The thing about entrepreneurship is that you probably want to live in the world of the people who you want to buy your products or services. How else would you be able to determine what your customers want or need? Or might want or need?
And I think that’s where I fall short. I live too far in my own world.
What is more, I enjoy anti-capitalist sentiment. Or, at least, I enjoy reading about it. And agreeing with much of it.
I can imagine, though, that without capitalism much of what we enjoy today would have remained as science-fiction: the internet; cars; air-conditioners. All the things I love.
I cannot imagine a world where instead of the internet I’m actually outside staring into the forest (or maybe I can). Where instead of cars I actually walk or run (or maybe I can). Where instead of air-conditioners I’m actually thinking about moving to a cooler locale (or maybe I can). (And on this last point, the funny thing about air-conditioners is that they help to cool a world that could well have been warmed by their very use – global warming, anyone? And if you’ve ever walked past a grassy, tree-shaded oasis after coming from a conrete-ised area, you’d probably notice how much modern buildings are like ovens!)
I’m cursed with a mind that always goes in multiple directions at once, living in a universe where there’s no black or white, just grey and ambiguity, where everything (or just about everything) is given the benefit of the doubt. I’m not God, so who am I to judge?
My favourite phrase in my Econs class was “it depends”, which I answered with gusto every time my teacher shot me a question. I became so well-known for it every time she needed someone to provide both sides of an argument she’d call for me. I thought maybe it was a Buddhist phase I was going through, but I never grew out of that mentality.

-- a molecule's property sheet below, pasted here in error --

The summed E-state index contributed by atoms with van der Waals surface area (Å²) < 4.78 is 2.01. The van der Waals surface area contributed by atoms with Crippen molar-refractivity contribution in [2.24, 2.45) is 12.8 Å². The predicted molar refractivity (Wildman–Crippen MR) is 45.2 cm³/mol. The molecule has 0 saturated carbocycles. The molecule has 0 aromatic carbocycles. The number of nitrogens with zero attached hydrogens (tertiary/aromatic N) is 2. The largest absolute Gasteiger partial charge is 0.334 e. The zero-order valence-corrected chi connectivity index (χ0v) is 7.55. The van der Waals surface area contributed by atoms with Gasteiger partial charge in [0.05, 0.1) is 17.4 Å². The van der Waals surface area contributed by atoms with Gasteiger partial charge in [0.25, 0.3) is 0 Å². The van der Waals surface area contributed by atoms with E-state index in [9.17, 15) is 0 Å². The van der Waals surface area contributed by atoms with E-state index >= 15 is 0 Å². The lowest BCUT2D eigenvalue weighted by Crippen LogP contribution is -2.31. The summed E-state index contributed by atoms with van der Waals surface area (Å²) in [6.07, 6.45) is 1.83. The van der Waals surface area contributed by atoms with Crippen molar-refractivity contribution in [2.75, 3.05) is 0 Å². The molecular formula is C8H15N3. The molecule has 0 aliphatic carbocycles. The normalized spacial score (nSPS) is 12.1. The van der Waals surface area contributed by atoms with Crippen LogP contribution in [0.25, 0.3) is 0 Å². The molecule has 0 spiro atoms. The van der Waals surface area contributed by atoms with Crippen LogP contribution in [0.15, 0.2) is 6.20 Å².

It is (too) often said that when it comes to choosing property (whether for business or personal use), the three most important things to look for are: location; location; location. Repeated thrice because it’s just that important. In a similar vein, when it comes to answers to questions of just about any kind, it’s always going to be: context; context; context. What works in one situation may not work in others.
What’s 1+1? In the context of mathematics we might say “2”. In the context of humour we might say “11”. In the context of business and marriage, we might say “3” (or more – “synergy” in the former between good business partners, and babies in the latter).
How does one become an entrepreneur through such a mentality? No focus. No strong beliefs. No do or die (just do – for as long as it takes – and then, eventually, die).
This is such a great post. FOr it’s honest ; -)
I relate totally. I’m not at a stage in my life when I have to admit to myself that indeed I’m not an entrepreneur. I have tried ; -) My own business for 7 years, adn then went off tracks wandering in the world, working for myself, then I am back again… But it’s been 4 months, and I’m in totaly blur: I am NOT an entrepreneur ; -)
No focus (too curious). No strong beliefs (it all depends indeed ; )) No do or die. A very ambigous relation to success (I learned to get away with just what I have and I do not feel miserable at all).
But there still is in me this tiny fear: if I don’t “focus” on building something for myself, at my age (40) then what will happen…. Plus the ego pops in: it’s good to think you’re an entrepreneur… even in the wise calm person in you says “you could do or be a shop assistant and be happy”.
thansk for this post: its very uplifting to RELATE ; -)))))
And thank you Jen for appreciating this post as much as you have. It has made my day 🙂